Second, they would share ideas and tips. Monsignor Tank helped Msgr. McGlinn bring Christ Renews His Parish to Curé of Ars, Leawood.
Third, not only were they ordained together, but they continued to celebrate their ordinations together, said Msgr. Tank.
“Over the years we’ve vacationed together,” said Msgr. Tank. “For our 25th anniversary, each of us celebrated a Mass in our own parishes, but we had a joint reception in the Commons at St. Thomas Aquinas High School. Then we traveled throughout Europe.”
And of course, one of them would want to go THERE because it was new, and the other would want to go HERE, because it was familiar. Still, they managed to work it out.
Monsignor Tank’s skills in French got them through France, but Msgr. McGlinn’s “passable” skills in Spanish got them halted by the Spanish border guards, ordered out of their car and their vehicle emptied and searched.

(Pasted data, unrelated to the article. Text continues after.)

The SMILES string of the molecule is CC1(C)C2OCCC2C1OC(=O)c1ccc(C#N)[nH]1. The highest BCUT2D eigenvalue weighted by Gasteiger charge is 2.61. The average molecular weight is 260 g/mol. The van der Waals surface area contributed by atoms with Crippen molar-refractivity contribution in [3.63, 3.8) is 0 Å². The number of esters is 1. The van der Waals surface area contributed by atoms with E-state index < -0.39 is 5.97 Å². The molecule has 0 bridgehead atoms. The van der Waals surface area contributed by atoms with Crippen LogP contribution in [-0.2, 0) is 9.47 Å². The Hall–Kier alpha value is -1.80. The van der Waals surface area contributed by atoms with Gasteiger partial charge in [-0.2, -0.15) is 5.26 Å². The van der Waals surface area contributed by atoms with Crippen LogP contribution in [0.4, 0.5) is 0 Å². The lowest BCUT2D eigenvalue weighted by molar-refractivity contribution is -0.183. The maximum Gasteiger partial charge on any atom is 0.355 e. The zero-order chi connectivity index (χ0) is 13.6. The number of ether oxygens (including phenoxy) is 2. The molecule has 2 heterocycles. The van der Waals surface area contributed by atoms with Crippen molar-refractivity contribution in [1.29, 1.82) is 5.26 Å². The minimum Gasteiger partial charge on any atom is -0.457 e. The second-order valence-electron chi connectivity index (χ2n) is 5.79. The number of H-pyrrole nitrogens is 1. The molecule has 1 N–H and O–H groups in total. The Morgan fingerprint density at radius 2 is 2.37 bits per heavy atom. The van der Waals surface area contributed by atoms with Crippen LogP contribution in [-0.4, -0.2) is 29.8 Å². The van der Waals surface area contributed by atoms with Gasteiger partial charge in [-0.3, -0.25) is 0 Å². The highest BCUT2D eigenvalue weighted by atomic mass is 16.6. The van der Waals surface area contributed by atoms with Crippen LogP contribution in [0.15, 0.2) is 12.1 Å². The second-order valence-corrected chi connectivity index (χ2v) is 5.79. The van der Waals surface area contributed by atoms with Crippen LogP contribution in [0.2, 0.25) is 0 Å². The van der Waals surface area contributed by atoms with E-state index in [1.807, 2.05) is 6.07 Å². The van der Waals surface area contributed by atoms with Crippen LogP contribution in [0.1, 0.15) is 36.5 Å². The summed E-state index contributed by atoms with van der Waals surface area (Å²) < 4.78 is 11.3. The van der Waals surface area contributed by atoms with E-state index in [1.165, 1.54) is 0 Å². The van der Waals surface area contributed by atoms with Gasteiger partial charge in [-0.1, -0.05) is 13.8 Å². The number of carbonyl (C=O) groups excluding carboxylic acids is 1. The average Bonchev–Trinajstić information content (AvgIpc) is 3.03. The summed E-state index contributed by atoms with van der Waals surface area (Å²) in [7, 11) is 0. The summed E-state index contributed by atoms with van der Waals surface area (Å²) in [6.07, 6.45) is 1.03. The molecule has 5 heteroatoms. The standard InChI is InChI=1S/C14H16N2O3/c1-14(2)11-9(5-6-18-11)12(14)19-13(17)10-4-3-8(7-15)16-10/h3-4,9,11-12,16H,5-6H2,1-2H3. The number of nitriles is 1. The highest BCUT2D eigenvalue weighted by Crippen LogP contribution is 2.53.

Fortunately, the two pilgrimages they led to the Holy Land went more smoothly.
Lastly, the two men have spent a lot of time together in prayer.
“The two of us started a prayer group when we were four years ordained, and we’ve gotten together once a month for 47 years,” said Msgr. Tank.
“That’s where the cement came from,” said Msgr. McGlinn. “The prayer, sharing and support. We were able to share our deepest feelings, our deepest conflicts and our deepest aspirations in a group that would listen, among men you could respect and trust. We got to know each other better there than anywhere.”